Adoption remains one of blockchain’s largest obstacles. Critics often point out blockchain’s lack of real-world usability as one of its main barriers to wide-scale use and broad adoption by various industries. In order for blockchains and cryptocurrencies to realize their full utility and leverage their full value, our space will need to focus on adoption in an immediate sense. The tires of this vehicle, in other words, need to meet the pavement successfully.
While crypto enthusiasts already believe in an on-chain future, existing institutions such as banks and Silicon Valley companies need to be fully convinced before this new technology truly reconfigures the architecture of our everyday lives. The only way to accomplish this, however, will be to win the support of dedicated computer scientists who are willing to code smart contracts.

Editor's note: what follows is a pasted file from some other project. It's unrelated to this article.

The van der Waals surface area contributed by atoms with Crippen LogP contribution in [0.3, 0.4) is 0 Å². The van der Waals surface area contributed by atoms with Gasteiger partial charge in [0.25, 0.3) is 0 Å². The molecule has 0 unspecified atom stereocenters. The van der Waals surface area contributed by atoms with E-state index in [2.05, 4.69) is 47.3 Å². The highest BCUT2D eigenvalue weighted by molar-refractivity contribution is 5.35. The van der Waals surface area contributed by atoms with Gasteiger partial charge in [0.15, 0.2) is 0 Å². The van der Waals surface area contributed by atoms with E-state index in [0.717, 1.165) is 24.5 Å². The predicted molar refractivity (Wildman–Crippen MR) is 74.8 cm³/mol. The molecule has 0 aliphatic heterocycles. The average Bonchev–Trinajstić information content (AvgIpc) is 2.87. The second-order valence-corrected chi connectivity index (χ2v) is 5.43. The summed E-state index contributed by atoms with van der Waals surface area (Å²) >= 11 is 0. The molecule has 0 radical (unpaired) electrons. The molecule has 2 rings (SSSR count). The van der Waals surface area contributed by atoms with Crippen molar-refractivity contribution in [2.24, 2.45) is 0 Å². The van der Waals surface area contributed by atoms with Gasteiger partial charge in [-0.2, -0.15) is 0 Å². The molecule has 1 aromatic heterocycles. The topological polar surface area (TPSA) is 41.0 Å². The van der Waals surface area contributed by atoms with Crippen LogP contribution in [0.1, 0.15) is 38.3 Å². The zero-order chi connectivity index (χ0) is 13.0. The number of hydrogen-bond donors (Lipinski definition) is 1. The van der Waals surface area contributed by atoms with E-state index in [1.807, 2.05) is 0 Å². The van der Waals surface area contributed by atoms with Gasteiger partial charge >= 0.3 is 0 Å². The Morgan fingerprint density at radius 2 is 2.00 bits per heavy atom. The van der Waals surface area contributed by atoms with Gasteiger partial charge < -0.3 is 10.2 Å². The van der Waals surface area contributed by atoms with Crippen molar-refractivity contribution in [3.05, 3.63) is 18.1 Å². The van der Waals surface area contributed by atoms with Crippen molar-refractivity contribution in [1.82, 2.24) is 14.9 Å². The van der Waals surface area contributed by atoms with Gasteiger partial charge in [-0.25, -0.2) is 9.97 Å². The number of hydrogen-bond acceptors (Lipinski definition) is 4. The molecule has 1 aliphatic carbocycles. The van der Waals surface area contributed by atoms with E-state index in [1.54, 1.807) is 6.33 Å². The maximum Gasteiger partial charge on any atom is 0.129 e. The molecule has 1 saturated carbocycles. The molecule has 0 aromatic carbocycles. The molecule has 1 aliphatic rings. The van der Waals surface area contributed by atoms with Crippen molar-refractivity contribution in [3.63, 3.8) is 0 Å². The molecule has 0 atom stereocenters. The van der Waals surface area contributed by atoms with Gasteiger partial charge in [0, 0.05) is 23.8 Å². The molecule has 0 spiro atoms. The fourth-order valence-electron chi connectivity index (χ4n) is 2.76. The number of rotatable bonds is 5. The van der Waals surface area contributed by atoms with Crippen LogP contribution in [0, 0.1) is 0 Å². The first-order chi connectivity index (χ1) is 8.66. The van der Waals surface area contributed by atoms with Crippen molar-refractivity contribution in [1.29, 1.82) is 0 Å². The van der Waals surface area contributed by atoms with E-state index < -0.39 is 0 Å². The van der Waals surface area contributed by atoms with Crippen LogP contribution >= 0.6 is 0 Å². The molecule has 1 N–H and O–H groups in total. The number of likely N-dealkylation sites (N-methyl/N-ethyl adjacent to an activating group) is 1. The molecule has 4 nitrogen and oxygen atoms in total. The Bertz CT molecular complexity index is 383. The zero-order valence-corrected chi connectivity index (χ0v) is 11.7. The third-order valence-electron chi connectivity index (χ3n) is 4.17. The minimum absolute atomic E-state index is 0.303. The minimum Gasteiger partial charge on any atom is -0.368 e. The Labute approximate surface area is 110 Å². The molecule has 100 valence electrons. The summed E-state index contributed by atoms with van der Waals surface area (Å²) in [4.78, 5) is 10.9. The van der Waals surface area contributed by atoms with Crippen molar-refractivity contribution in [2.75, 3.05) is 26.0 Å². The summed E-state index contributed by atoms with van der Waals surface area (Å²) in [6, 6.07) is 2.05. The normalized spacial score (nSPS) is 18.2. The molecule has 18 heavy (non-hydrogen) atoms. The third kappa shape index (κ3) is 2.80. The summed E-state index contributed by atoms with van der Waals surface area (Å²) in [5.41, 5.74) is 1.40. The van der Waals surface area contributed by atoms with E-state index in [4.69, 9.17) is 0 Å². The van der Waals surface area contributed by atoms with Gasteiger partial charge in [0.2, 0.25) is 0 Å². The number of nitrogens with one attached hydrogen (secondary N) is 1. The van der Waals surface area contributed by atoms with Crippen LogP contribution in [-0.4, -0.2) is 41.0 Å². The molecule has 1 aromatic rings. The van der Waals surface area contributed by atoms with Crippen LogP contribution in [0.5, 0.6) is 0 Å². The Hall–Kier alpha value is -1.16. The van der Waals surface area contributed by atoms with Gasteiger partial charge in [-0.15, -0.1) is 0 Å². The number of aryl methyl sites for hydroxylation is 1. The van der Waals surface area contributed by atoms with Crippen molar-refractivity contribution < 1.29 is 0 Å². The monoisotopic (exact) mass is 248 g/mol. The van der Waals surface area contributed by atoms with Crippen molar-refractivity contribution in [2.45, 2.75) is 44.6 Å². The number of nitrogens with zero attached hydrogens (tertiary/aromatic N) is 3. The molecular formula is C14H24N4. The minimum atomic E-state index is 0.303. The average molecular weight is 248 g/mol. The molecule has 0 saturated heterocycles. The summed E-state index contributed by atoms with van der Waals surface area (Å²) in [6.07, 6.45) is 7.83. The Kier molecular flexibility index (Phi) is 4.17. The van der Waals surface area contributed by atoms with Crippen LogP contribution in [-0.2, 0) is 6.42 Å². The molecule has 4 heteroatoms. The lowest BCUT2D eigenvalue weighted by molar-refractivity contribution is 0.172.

At its core, then, adoption must make distributed computing systems available to everyday legacy coders. In order to build the future, our architects need to be able to read the blueprints. Even the tech-savvy have trouble explaining what smart contracts are: why should we force developers to learn a new, specialized language like Ethereum’s Solidity just to build a simple contract? For these reasons, Cypherium has chosen to run on Java, the most popular coding language in the world.